Yes, once upon a time but If you buy a series EE bond today your interest rate is 0.20% through April 30, 2013 (fixed rate)

  3. simplysamiam April 9, 2013 at 5:47 am #

    But how will the FASFA take into account all that mattress money;)

  4. Missriete April 9, 2013 at 10:20 am #

    Same here in the Netherlands of course so … on my way to buy a spare mattress (all that money makes for huge lumps and an uncomfortable lie down, lol)

  5. onnovocks April 9, 2013 at 11:42 am #

    It may be time to look at Bitcoins, but like anything else, there are no guarantees. The mattress, seems to be the only refuge.

  6. Gwen April 9, 2013 at 3:10 pm #

    We’ve started 529 accounts for our two kids. 529’s are tax-free, higher-education investment accounts.

  7. Jae April 9, 2013 at 6:18 pm #

    Did you hear about what happened in Cyprus with them just taking (no bills, no discussion in the government, just straight up theft) 6-9.9% of people’s savings accounts—not just the rich, everyone? I certainly wouldn’t put it past our government in the near future. And apparently they’ve (in Cyprus) already thrown out taking 20% more from people’s savings accounts, and maybe 80% in the future? Seriously?!? I’d say buy gold, but our own government confiscated people’s gold back in the ’30s or ’40s and never paid them back for it… Dangerous times we’re living in…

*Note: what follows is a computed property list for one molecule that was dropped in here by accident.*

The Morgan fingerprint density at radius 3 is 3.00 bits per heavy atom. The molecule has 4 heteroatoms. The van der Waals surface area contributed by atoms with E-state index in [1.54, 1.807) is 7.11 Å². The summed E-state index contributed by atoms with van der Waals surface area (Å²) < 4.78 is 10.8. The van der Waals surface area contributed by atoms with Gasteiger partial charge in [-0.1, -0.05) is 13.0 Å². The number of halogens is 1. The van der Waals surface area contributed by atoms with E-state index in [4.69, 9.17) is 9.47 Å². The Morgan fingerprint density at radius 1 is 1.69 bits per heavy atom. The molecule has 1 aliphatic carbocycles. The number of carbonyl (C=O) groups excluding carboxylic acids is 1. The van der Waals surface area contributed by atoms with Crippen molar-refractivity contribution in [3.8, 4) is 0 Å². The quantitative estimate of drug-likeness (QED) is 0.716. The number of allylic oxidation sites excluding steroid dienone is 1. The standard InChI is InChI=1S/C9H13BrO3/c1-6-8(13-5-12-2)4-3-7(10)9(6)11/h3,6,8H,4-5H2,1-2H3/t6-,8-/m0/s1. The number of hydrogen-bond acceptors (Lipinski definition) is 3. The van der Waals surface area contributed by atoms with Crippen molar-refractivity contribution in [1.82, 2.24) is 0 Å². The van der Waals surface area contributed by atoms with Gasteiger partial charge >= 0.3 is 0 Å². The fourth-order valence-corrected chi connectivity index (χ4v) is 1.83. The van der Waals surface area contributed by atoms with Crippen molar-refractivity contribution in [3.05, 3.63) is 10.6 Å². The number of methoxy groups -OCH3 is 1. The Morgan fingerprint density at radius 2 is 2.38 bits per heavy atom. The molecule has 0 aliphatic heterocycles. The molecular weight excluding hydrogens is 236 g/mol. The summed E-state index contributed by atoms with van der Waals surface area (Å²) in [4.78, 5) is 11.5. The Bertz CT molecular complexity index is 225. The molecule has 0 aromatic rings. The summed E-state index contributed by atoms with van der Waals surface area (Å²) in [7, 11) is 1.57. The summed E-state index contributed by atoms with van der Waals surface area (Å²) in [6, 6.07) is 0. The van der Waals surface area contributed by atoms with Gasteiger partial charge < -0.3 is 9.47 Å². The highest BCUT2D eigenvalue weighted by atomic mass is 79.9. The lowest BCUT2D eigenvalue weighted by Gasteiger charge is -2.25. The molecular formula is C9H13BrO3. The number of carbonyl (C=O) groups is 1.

8. avwalters April 9, 2013 at 8:24 pm #

    Yeah, think Cyprus. The good news? This economy has relieved so many of us of this worry, because we no longer have savings.

  9. Maurice A. Barry April 18, 2013 at 9:33 pm #

    In Canada we have a financial product known as an RESP (registered educational savings plan). These are registered and safe investments. While the contributions are NOT tax exempt the plan can GROW tax free so, in the end, it’s a secure and sound way to put money away for post-secondary education. The Fed also allows for matching funds. I am surprised that an advanced economy such as the US does not have an equivalent.